During an orientation recently with a room full of suppliers and trades for one of our “LeanPlan Workout” implementations, I was interrupted by a woman who clearly did not appreciate my message. Despite my saying it 6 different ways and illustrating with numerous pictures, she was not buying my story that Lean is not about “dumbing down” the houses.
The Lean Builder
Today, a sharp young guy named Ryan wrote to me after seeing a Keynote Presentation I did at the recent BuilderExchange meeting in Las Vegas. Two-hundred fifty people attended from 60 suppliers and a like number of builders.
Last fall the president of one of America’s “Top 10” builders who I have known for years corralled me at a conference. Because I travel this industry about as much as anyone, he likes to pump me for intelligence – as I do him. He wondered, what did I see out there? Who was making it? Who wasn’t? Which cities were ready to emerge and which were not? I gave him my take on things and then he asked a series of bombshell questions, “Who really impresses you? Who truly has the best practices?
The NAHB in conjunction with Professional Builder Magazine launched the National Housing Quality Award (NHQA) in 1993 to encourage and recognize best practices and best builders in the continual improvement of product and process. Modeled after the Malcolm Baldrige National Quality Award, over time the NHQA has become the gold standard of awards in homebuilding.
Our business picked up in late 2011, started the New Year off well, and we were deluged at the IBS show, beginning with a standing-room-only presentation on Lean Design. Our first quarter is strong and 2nd quarter looks even better. Builders seem to now have sufficient confidence that they want to get their processes “Leaned-up” to meet current and projected growth. We have a long list of clients who are reporting sales being up way above the national average of 8% reported for January and on into February. Yet the question persists … is this recovery for real?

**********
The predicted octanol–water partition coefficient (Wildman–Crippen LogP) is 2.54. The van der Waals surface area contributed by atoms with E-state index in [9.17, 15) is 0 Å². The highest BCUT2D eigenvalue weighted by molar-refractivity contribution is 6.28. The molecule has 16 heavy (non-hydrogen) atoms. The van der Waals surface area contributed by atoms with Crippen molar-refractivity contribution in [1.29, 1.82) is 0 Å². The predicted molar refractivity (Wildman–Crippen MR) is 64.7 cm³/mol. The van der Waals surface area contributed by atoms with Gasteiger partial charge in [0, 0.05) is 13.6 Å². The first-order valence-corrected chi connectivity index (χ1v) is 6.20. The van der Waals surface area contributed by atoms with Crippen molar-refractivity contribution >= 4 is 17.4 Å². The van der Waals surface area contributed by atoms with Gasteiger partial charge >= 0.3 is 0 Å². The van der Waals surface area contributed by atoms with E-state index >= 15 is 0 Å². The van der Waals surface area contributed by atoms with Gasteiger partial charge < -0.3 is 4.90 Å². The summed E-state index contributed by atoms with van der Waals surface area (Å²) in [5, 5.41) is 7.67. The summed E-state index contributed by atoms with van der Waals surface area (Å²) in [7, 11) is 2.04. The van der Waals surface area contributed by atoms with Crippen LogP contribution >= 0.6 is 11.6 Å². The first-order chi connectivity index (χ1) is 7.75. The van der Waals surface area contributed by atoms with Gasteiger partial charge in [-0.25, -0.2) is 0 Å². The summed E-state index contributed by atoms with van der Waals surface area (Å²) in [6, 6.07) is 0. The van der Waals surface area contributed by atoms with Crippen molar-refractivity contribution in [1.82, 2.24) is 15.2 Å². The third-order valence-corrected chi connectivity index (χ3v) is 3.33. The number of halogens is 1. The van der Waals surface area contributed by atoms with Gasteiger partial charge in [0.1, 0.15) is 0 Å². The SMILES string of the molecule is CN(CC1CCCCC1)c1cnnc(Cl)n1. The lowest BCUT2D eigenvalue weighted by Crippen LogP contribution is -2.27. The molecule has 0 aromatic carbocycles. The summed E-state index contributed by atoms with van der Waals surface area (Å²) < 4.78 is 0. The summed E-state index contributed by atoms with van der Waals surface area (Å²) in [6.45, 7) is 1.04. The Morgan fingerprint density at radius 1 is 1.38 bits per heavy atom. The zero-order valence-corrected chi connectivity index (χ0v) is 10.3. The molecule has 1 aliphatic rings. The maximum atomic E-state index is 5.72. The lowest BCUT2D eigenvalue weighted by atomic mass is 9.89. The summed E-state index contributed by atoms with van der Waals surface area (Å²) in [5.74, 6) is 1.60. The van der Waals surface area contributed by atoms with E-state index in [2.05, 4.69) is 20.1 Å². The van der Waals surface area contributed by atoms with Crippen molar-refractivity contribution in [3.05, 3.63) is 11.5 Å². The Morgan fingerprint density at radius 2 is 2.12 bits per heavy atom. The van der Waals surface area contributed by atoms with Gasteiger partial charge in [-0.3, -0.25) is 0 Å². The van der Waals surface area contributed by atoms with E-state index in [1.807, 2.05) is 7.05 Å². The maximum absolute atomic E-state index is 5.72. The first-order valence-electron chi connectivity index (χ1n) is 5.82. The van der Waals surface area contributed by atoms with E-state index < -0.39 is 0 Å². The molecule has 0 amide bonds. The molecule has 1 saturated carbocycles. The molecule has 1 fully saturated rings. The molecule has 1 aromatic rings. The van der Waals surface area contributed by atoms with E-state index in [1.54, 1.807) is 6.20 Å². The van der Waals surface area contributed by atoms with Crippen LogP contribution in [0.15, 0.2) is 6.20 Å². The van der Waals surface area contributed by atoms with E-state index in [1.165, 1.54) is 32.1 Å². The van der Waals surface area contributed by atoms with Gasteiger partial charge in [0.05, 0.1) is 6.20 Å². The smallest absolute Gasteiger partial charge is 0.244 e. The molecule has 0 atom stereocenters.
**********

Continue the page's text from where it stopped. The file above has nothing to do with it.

There is nothing in homebuilding that makes less sense than purchasing by the square foot and it is a big obstacle in Lean implementation. Other than the fact that it makes things easy I suppose, there is very little to be said for it. It damn sure makes purchasing inaccurate and confusing, at best. Not much of a tradeoff. Imagine, for a moment, buying an automobile by the pound. Do you think you could do any meaningful price/value comparisons?
With the February edition of Professional Builder, I begin a series on the evolution of quality management. Here is a more detailed version of an excerpt from that article to come. Be sure to read that.
In the past year, during our LeanPlan Workout process, we had the dubious honor of “working on” plans from 3 of the biggest name, most expensive architectural firms in the country (among others.)
Michael J. Fox and I have something in common (besides the obvious – talent, good looks, irreverence, witty repartee, etc.) We both have an incurable “condition.” Fox has Parkinson’s disease, a well-known affliction that continues to ravage his body despite an astounding amount of medical research dedicated to discovering a cure. My condition is a rare one called Alport’s Syndrome, a genetic fluke that resulted in total kidney failure nearly 12 years ago.
Last weekend was the annual Christmas sojourn to my wife’s relatives in Chicago. On the obligatory trip downtown to Marshall Field’s to see the Christmas decorations, visions of credit card slips danced in my head as my wife and daughter pursued something precious that surely could not be found elsewhere. As they searched, my mind naturally turned to thoughts of Lean, rather how much waste I could find in the store’s products and processes. Yes, it is an obsession. Then my eyes fell upon this plaque, something that Marshall Field himself wrote in the 1800’s. I took this snapshot.